Friday, May 29, 2009

New MLA Citation Decision

The Modern Languages Association (MLA) provides some of the most important guidelines for citing sources. According to Print Goes Out of Style from the Scholarly Kitchen blog (hosted by the Society for Scholarly Publishing), the latest, 7th edition of the MLA handbook for writers of research papers, states:

"the Modern Language Association no longer recognizes print as the default medium, and suggests that the medium of publication should be included in each works cited entry"


"the MLA has ceased to recommend inclusion of URLs in citing Web-based works – unless the instructor requires it or a reader would likely be unable to locate the source otherwise.

Inclusion of URLs has proved to have limited value… for they often change, can be specific to a subscriber or a session of use, and can be so long and complex that typing them into a browser is cumbersome and prone to transcription errors. Readers are now more likely to find resources on the Web by searching for titles and authors’ names than by typing URLs..."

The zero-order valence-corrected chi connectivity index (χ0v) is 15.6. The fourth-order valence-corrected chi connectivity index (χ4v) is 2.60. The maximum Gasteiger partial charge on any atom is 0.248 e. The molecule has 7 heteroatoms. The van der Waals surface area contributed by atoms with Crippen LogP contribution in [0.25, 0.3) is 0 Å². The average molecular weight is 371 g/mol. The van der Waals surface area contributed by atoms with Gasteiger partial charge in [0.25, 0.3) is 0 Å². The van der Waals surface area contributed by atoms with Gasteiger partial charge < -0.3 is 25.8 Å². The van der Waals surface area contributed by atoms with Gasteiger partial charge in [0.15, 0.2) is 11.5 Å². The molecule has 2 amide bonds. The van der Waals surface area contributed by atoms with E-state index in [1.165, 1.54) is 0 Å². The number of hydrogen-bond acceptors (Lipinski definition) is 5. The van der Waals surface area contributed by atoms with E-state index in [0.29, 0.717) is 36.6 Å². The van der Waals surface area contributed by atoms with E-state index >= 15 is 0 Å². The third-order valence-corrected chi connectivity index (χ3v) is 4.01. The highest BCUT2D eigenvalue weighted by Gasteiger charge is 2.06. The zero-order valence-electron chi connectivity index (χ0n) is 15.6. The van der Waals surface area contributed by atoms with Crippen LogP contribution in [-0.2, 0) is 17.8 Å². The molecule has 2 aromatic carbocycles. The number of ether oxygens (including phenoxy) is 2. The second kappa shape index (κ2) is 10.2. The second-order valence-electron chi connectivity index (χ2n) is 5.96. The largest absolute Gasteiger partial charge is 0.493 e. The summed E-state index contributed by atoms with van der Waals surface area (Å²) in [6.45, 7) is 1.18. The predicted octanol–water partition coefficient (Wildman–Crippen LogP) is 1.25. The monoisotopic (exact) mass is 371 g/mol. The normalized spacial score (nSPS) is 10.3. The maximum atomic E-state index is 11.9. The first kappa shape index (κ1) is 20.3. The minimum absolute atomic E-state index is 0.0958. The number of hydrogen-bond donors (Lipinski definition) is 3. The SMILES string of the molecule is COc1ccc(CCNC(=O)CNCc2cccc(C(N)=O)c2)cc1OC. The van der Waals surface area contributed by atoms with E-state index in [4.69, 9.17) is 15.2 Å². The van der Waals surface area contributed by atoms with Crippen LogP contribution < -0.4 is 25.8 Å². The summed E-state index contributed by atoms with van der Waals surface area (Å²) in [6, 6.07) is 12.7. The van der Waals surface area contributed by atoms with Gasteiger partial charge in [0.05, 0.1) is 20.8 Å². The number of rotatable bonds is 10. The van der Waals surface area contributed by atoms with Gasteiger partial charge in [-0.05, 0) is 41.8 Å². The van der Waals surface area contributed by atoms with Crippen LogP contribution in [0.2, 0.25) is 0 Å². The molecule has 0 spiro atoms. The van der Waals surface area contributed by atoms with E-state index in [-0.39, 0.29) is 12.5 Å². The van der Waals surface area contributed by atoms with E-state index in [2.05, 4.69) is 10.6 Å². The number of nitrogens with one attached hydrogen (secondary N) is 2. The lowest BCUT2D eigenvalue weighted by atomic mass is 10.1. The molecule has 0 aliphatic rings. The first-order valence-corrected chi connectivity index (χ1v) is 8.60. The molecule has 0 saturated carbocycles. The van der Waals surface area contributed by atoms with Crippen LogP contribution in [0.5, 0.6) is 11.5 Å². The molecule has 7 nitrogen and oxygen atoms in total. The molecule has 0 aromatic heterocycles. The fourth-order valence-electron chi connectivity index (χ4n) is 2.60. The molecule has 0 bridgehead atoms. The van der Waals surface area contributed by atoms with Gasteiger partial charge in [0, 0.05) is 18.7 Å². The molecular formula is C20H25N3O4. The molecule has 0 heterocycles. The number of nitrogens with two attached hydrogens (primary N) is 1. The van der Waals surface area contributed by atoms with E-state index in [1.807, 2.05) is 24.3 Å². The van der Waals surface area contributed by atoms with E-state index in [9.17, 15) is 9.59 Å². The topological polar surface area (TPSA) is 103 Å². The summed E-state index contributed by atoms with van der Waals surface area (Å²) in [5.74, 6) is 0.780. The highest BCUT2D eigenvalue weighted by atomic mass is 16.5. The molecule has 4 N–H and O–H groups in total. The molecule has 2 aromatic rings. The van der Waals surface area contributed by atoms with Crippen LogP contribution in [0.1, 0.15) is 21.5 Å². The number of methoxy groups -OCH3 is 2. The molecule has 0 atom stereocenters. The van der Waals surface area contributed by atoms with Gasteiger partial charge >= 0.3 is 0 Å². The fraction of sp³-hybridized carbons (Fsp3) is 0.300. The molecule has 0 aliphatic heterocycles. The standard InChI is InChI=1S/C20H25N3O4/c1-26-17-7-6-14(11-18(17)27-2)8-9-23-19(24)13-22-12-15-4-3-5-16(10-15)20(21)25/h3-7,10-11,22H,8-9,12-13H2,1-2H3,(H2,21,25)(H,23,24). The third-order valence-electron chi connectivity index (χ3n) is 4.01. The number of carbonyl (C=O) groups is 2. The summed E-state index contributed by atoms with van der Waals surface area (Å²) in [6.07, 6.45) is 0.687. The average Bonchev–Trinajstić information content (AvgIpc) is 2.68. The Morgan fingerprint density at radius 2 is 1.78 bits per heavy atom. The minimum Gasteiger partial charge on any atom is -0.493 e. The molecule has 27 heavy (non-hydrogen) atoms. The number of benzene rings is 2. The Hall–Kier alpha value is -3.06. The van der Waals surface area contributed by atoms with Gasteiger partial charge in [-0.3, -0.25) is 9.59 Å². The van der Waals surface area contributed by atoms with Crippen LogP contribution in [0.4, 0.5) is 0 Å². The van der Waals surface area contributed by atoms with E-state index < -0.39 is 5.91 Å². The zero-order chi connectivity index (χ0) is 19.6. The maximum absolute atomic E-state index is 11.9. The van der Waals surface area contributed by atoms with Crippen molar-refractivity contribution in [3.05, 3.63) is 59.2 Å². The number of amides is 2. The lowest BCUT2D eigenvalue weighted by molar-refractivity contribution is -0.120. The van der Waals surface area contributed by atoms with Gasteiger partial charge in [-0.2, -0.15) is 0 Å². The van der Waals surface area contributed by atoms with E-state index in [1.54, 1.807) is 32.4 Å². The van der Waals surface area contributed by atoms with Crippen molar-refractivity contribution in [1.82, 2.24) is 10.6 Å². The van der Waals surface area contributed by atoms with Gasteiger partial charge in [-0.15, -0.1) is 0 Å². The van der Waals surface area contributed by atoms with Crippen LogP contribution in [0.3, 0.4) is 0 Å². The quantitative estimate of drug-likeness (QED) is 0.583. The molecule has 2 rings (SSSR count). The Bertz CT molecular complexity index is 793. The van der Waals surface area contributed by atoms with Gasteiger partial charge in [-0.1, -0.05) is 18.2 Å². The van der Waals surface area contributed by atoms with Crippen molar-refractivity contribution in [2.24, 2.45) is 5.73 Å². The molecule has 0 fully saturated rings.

This represents quite a change, and the blog entry talks about the importance of Google on this, where, if a site changes, Google will provide the new URL because it is constantly being updated.

Personally, I don't think this is a very good idea, especially for sites that disappear completely. There is the Internet Archive (which archives the web!) and in their page the Wayback Machine, you can look for specific pages, so long as you know the URL.
See Disappearing Websites in the AUR Library Information Wiki for guidelines on how to use the Wayback Machine.

So, my recommendation is to continue to put in the URLs for items on the web. It can't hurt, takes only a split-second with copy & paste, and it really might come in handy!

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